WRITE, RIGHT, RITE Write (v): to form letters/words, to compose Right (adj) correct, conforming WRITE, RIGHT, RITE Write (v): to form letters/words, to compose Right (adj) correct, conforming to justice (n) power or privilege, direction opposite of left. I will write this paper, I guess. What is the right answer? ? ? ! Rite (n): traditional (often religious) ceremony. A bridal shower is a rite of passage. Way to remember: not left but RIGHT, Written is based on Write.

COARSE/COURSE Coarse is always an adjective meaning “rough, crude. ” Don’t use that coarse COARSE/COURSE Coarse is always an adjective meaning “rough, crude. ” Don’t use that coarse language in here! Course – N. or v. many meanings! Path, track, procedure, mode of conduct, to hunt or chase, etc. ALSO used in many idioms Of course, we do charge a fee. See you on the course! Take all required courses. If it has an A, it means “rough”, for all others, use COURSE

DESERT, DESSERT • Desert: A dry, arid, sandy place – • Dessert: A sweet DESERT, DESSERT • Desert: A dry, arid, sandy place – • Dessert: A sweet tasty item or dish you eat after a meal – • I got lost in the desert. I like pie for dessert. WTR: an extra S (in Dessert) = extra food at the end of the meal!

DO/DUE • Do – to perform, to create, to deal with, to handle – DO/DUE • Do – to perform, to create, to deal with, to handle – • I will do it later. Due – owed, because of No one would hang out with him, due to his temper. – The money is due. – WTR: If it involves $ (or means “because of”) use the UE version

KNOW/ NO • Know– (v) Be cognizant or aware of a fact or a KNOW/ NO • Know– (v) Be cognizant or aware of a fact or a specific piece of information; possess knowledge or information about • • I know the material. No the opposite of yes. Quantifier; used with either mass nouns or plural count nouns for indicating a complete or almost complete lack or zero quantity of or a negative There are no pies left. • No, I don’t think I’ll pass. • WTR: 2 letters = not yes or 0. KN is for knowledge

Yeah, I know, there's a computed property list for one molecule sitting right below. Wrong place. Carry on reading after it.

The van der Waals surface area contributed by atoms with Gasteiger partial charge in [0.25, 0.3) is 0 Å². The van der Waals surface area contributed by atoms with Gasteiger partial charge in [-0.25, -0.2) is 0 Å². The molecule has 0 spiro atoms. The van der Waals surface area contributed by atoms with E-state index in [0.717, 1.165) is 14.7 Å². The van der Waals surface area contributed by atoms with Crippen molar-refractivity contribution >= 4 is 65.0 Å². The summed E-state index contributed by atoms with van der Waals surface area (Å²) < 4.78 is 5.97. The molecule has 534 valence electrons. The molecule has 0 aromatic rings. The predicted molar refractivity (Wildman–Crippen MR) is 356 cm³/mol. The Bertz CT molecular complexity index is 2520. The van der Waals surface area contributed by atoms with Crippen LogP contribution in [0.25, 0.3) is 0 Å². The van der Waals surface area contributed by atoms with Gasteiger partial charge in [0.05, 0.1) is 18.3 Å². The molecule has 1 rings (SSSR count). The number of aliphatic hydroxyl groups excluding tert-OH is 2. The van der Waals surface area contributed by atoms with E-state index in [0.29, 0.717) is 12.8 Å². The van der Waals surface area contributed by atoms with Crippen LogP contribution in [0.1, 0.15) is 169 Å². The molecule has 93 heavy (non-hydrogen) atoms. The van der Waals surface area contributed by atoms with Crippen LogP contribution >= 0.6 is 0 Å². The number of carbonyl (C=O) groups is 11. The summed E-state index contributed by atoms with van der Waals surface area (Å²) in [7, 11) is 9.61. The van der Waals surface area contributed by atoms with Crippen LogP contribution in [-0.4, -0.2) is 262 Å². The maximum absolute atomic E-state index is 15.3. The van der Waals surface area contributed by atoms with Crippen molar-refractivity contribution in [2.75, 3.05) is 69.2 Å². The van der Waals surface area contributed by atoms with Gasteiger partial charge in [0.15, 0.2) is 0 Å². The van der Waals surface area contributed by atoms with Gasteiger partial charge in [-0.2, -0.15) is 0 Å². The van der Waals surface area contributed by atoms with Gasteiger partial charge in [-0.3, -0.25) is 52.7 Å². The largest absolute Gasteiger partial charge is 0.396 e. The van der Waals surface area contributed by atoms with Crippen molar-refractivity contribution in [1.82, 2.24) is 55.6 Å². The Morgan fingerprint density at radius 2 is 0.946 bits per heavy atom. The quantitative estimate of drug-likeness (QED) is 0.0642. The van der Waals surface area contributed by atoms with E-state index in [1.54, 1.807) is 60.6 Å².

VOCABULARY MEETING 5 TT English 10, Heald College VOCABULARY MEETING 5 TT English 10, Heald College

STEAK/STAKE • Steak- (n) is a thick slice of meat, usually in English-speaking countries STEAK/STAKE • Steak- (n) is a thick slice of meat, usually in English-speaking countries a slice of beef. Steak is normally grilled or fried - unless it is stewing steak. Steaks may also be cut from big fish, such as tuna or salmon. – I need to eat more steak. Stake- (n) stake is 'a post', a stout piece of wood driven into the ground. Also, 'the sum of money that is risked in a bet (v) to stake a claim, or to bet on something I’d stake my life on it. – I need some stakes to kill the vampire! –

APART/ A PART • pa Tho be rts se en ha ap tak ve APART/ A PART • pa Tho be rts se en ha ap tak ve ar en t! Apart (adv) into pieces or parts, separately in place, time, motion, to or at one side, (adj) having independent or unique qualities That hair really sets you apart, Mr. Flock of Seagulls. – I took the model apart. – • A Part– (n) noun phrase: to be joined with, a piece of I want to be a part of that group! – There is a part that I want for my car. – WTR – Think opposites: A Part (2 words) means joined with, The joined words Apart means into pieces! Like fall apart.